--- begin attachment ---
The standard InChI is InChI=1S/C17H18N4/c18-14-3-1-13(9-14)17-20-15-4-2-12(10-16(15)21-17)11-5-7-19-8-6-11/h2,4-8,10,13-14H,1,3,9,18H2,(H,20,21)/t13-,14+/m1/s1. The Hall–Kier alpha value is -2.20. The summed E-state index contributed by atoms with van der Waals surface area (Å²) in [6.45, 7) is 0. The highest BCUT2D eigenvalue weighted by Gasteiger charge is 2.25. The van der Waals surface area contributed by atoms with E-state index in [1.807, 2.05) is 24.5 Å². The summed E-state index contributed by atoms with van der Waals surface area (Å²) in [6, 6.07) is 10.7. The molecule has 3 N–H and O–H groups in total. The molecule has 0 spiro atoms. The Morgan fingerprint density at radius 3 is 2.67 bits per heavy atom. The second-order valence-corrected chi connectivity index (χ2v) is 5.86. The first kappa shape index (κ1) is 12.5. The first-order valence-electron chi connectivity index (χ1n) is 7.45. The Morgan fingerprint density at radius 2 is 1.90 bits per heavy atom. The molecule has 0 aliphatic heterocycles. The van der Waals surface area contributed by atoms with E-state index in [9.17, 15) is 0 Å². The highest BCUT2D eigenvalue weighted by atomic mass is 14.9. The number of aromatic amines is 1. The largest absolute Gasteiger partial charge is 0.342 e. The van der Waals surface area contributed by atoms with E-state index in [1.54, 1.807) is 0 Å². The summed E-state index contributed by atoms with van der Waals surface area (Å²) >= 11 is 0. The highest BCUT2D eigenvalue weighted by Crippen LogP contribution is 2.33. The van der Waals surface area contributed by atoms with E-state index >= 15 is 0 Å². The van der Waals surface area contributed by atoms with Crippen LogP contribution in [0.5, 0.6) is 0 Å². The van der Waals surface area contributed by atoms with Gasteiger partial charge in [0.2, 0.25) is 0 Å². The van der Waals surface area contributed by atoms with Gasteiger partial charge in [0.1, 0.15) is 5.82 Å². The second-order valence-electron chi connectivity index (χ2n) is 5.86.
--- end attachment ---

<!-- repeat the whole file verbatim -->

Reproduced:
The standard InChI is InChI=1S/C17H18N4/c18-14-3-1-13(9-14)17-20-15-4-2-12(10-16(15)21-17)11-5-7-19-8-6-11/h2,4-8,10,13-14H,1,3,9,18H2,(H,20,21)/t13-,14+/m1/s1. The Hall–Kier alpha value is -2.20. The summed E-state index contributed by atoms with van der Waals surface area (Å²) in [6.45, 7) is 0. The highest BCUT2D eigenvalue weighted by Gasteiger charge is 2.25. The van der Waals surface area contributed by atoms with E-state index in [1.807, 2.05) is 24.5 Å². The summed E-state index contributed by atoms with van der Waals surface area (Å²) in [6, 6.07) is 10.7. The molecule has 3 N–H and O–H groups in total. The molecule has 0 spiro atoms. The Morgan fingerprint density at radius 3 is 2.67 bits per heavy atom. The second-order valence-corrected chi connectivity index (χ2v) is 5.86. The first kappa shape index (κ1) is 12.5. The first-order valence-electron chi connectivity index (χ1n) is 7.45. The Morgan fingerprint density at radius 2 is 1.90 bits per heavy atom. The molecule has 0 aliphatic heterocycles. The van der Waals surface area contributed by atoms with E-state index in [9.17, 15) is 0 Å². The highest BCUT2D eigenvalue weighted by atomic mass is 14.9. The number of aromatic amines is 1. The largest absolute Gasteiger partial charge is 0.342 e. The van der Waals surface area contributed by atoms with E-state index in [1.54, 1.807) is 0 Å². The summed E-state index contributed by atoms with van der Waals surface area (Å²) >= 11 is 0. The highest BCUT2D eigenvalue weighted by Crippen LogP contribution is 2.33. The van der Waals surface area contributed by atoms with E-state index >= 15 is 0 Å². The van der Waals surface area contributed by atoms with Crippen LogP contribution in [0.5, 0.6) is 0 Å². The van der Waals surface area contributed by atoms with Gasteiger partial charge in [0.2, 0.25) is 0 Å². The van der Waals surface area contributed by atoms with Gasteiger partial charge in [0.1, 0.15) is 5.82 Å². The second-order valence-electron chi connectivity index (χ2n) is 5.86.